Thursday, June 27, 2013

U.S. To Suspend Trade Privileges for Bangladesh

U.S. President Barak Obama is expected to announce today that the United States is suspending trade privileges for Bangladesh in response to concerns about safety problems and labor rights violations in that country.  The move comes in response to pressure on the administration from labor unions and the U.S. Labor Department to take action to address these issues following the collapse of a garment factory in Bangladesh in April that killed more than 1,000 persons.  Labor officials in the United States claim Bangladesh has dragged its feet in addressing the safety issues.  Currently, Bangladesh enjoys trade privileges under the Generalized System of Preferences (GSP), which is designed to give special trade privileges to poor countries to assist with development.  In the case of Bangladesh, GSP status allows it to ship more than 5,000 products to the United States duty-free, but does not cover the garment industry.  Suspending GSP status may influence Europe to apply more pressure on Bangladesh to improve safety and labor conditions.




June 27, 2013 | Permalink | Comments (0) | TrackBack (0)

WTO Opens Its Doors to Public on Sunday

The World Trade Organization (WTO) in Geneva, Switzerland has recently completed a renovation of its building and will open its doors to the public to see the results this Sunday, June 30, from 10 a.m. to 6 p.m.  The opening ceremony will begin with a video about the WTO building in the Council Room.  The WTO Director-General Pascal Lamy will then launch the Opening Day ceremonies with the participation of Chairman of the General Council Amb. Shahid Bashir, Federal Councillor Johann N.Schneider-Ammann, Chairman of the Council of State Charles Beer and Geneva Mayor Sandrine Salerno. For more information, visit the WTO website here.




June 27, 2013 | Permalink | Comments (0) | TrackBack (0)

Wednesday, June 26, 2013

Lawyers Without Borders

Lawyers Without Borders, an international not-for-profit focused on promoting rule of law, announced today the appointment of Anne B. Rudman as chair of the organization’s board of directors. Over the past six years Ms. Rudman has worked with Lawyers Without Borders to implement trial advocacy programs in Liberia, Kenya, and Uganda. In addition, she has conducted legal training with the organization, emphasizing trial advocacy skills for criminal practitioners, judges, and magistrates in Liberia and Ghana.

Founded in 2000, Lawyers Without Borders is a U.S.-based international nonprofit dedicated to preserving the integrity of the legal process and access to justice through training, community outreach, capacity building, neutral observation, and other mechanisms that support rule of law in national contexts consistent with international norms.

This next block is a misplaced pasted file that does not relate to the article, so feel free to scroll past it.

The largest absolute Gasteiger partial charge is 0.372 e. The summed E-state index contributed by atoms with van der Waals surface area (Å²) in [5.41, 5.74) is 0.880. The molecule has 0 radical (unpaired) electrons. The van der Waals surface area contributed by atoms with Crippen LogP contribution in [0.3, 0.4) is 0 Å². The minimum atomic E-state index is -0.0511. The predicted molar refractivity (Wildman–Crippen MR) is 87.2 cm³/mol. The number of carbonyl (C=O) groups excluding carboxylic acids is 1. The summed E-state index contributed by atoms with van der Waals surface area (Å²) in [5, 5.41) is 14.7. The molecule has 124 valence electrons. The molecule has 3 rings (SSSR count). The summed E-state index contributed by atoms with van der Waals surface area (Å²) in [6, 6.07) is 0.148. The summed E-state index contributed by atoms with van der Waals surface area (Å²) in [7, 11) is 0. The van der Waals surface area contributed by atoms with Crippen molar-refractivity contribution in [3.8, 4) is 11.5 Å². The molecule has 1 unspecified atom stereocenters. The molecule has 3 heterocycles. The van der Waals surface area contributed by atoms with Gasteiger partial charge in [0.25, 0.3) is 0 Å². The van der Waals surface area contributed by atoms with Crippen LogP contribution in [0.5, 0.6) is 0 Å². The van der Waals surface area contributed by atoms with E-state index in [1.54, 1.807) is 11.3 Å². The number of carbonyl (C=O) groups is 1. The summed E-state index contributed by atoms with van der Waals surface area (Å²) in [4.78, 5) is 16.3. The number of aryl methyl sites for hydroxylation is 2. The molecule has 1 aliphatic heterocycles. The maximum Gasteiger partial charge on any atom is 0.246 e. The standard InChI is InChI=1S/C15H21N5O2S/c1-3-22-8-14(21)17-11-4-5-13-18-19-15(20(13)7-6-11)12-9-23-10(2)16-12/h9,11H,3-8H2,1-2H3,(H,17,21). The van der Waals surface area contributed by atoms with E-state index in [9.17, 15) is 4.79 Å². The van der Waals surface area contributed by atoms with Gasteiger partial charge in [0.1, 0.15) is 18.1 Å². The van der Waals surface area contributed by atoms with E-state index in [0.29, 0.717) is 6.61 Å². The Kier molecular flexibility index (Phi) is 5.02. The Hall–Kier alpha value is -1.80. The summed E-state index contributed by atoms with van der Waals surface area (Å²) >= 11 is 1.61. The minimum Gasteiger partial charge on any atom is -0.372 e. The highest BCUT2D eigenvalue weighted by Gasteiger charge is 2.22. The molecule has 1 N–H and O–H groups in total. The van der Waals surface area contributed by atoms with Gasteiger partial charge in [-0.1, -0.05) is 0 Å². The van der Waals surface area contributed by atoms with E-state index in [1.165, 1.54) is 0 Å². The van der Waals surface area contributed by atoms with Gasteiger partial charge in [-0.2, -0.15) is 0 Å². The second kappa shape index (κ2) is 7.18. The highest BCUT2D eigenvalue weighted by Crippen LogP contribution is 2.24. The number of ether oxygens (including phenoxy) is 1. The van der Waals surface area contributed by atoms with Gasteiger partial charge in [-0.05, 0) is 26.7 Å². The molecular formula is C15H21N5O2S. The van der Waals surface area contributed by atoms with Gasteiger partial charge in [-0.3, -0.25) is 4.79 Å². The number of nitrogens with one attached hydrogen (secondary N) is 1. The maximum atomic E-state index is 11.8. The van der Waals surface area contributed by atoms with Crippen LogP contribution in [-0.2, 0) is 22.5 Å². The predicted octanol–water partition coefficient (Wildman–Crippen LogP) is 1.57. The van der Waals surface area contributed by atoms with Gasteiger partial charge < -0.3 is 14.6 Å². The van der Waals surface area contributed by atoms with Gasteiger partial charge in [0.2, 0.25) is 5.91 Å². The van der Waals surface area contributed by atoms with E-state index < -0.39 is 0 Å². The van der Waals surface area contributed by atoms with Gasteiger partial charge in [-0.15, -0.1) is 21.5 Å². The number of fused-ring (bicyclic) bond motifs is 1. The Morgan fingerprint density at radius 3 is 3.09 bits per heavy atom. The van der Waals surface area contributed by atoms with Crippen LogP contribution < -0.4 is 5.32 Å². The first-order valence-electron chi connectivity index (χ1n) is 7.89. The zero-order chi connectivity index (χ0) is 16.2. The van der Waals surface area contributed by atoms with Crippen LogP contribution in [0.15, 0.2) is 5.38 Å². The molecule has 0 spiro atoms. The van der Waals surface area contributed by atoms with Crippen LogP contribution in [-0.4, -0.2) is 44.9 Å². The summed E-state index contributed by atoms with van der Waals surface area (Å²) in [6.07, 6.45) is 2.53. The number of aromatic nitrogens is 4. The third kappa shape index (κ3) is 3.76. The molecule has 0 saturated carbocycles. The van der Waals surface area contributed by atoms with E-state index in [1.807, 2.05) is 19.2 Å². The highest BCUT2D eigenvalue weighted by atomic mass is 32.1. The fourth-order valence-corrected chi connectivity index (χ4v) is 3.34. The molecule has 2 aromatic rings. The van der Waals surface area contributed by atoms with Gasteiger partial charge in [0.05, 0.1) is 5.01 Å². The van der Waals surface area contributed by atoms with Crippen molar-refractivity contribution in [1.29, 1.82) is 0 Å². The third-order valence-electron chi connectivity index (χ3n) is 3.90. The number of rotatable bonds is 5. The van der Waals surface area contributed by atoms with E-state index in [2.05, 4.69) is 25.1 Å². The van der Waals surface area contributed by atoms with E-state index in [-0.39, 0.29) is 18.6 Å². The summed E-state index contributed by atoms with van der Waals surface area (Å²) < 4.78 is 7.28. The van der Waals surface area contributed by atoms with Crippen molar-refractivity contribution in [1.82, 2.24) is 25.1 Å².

Get more information about the organization here (including how to support its important work).

(adapted from a press release from Lawyers Without Borders) (mew)

June 26, 2013 | Permalink | Comments (0) | TrackBack (0)

Tuesday, June 25, 2013

A Wild Website for International Law

It's difficult to keep up with international law developments around the world.  That's one reason that we are big fans of AWILD, Anton's Weekly International Law Digest. It is a weekly summary of new scholarly articles, books, court decisions, UN documents (including all the ones we especially like, such as those from the International Law Commission), websites, and other sources. In case you don't know the Anton Weekly International Law Digest, click here.  Congratulations to Professor Don Anton at the Australian National University College of Law and his army of researchers who produce this useful weekly contribution to the field of international law.

Mark E. Wojcik (mew)

June 25, 2013 | Permalink | Comments (0) | TrackBack (0)

Attack on the LGBT Center in the Former Yugoslav Republic of Macedonia

We received the following press release condeming an attack on the LGBT Centre in Skopje and calling on the Interior Ministry to find and prosecute those who attacked the center and to protect LGBT persons, calling upon the Prime Minister and President to condemn the attack, and calling upon media to report accurately.

Coalition 'Sexual and Health Rights of Marginalized Communities' - Skopje
LGBT United - Tetovo
Helsinki Committee for Human Rights of the Republic of Macedonia